So you start low, and you build up. My first dwelling was a small bedroom in the leafy suburb of Putney, sharing a house with two Australian teachers. Beggars can't be choosers. My first flight was on Ryanair to Milan, flying me to another city a good couple of hours from Milan proper, getting me in to the actual desired destination at the ungodly hour of 1am Friday morning, and taking me back to London so early on Sunday morning that public transport wasn't running. The price of the taxi probably would have covered a flight that operated in daylight hours, run by an airline where you don't find yourself praying that duct tape on the wing is there for decoration.
As H1 and I have settled in, gained better jobs, and learnt the tips and tricks of survival here, we've come to realise most of the economies we made in the beginning were false. Not the rent (yes, that figure is real, but we do love where we live), but definitely the flights. We've also grown considerably less tolerant (a side effect of living in London) and far more snobbish (possibly another side effect of a London life, although more likely of age) and after a stunningly disastrous journey on that same nasty airline a couple of years ago (I can't remember exactly what happened...probably just the usual delays, combined with the complete and utter lack of understanding of basic customer service, but in my melodramatic memory wings fell off and drinks trolleys mowed us down) we made the timeworn declaration that never would we fly with them again. Another Scarlett O'Hara moment, fist in the air and all. And although we made this oath after every trip, this time we stuck with it, and made the move to BA. Who now keep insisting on striking every few minutes, recession be damned, so they now are also airline non grata.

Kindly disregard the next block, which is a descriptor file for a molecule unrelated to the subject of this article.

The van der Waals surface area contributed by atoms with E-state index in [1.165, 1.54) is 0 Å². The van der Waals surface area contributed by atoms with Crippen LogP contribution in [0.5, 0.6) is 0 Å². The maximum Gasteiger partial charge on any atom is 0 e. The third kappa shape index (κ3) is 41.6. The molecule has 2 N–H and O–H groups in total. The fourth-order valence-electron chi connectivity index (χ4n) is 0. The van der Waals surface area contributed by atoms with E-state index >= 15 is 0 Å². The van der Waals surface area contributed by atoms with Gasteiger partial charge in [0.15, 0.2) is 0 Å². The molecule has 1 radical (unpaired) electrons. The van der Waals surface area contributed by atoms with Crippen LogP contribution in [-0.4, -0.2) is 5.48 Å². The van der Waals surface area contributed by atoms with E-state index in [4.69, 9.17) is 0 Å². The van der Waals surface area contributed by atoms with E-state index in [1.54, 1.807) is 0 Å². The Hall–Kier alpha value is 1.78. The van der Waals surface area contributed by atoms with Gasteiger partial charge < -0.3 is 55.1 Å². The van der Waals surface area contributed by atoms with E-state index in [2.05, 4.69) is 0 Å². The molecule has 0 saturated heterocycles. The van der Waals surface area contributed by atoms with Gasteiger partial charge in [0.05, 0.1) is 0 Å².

Which brings us to the very real problem that we've concluded we will only be truly happy when we have a private airplane. H1 works like a demon, but still, I can't imagine the private airplane is too close. It would be considerably more than $40k, I think, and that's not an amount I'm comfortable spending casually.
Especially considering we have other places where we are obliged to spend that money, including but not limited to rent (as I've made clear), bills, food, going out, and...taxis. Yes, a few years ago the tube or night bus was good enough for whatever we needed to do, no matter what time of night it was, how far away it might be, how much time it could take, and how many heavy bags we had. Now, however, the London public transport system is going the way of Ryanair to us, and we find ourselves turning to taxis more and more - not every day, but when we're going on holiday (bags on the tube are a pain), when we're out late or in town (doesn't happen too frequently, I'm sure you're aware), or...when we're just really tired and lazy feeling (um, this one does happen a bit more frequently, on my part particularly). I haven't yet tired of taxis, but I'm sure it's just a matter of time until I'm frantically googling what the average salary of a chaffeur is.
And...trains. I feel obliged to talk about them a little bit, having mentioned them in the title, but that was more for a slightly catchy intro than anything else. We really don't catch trains often, not counting the tube. And when we do...well, they're ghastly. Of course. Overpriced and dirty, seems to be the rule. Last time we took a train outside of London, the journey back took us more than three times as long as it was meant to, and we had to spend some time in Staines.
Luckily, there's not often a need to catch a train - necessary only to get to other parts of England, we usually decide to go overseas instead. And take a plane.
Back to square 1. If you know anyone looking to get rid of a private plane - cheap - please give them my number.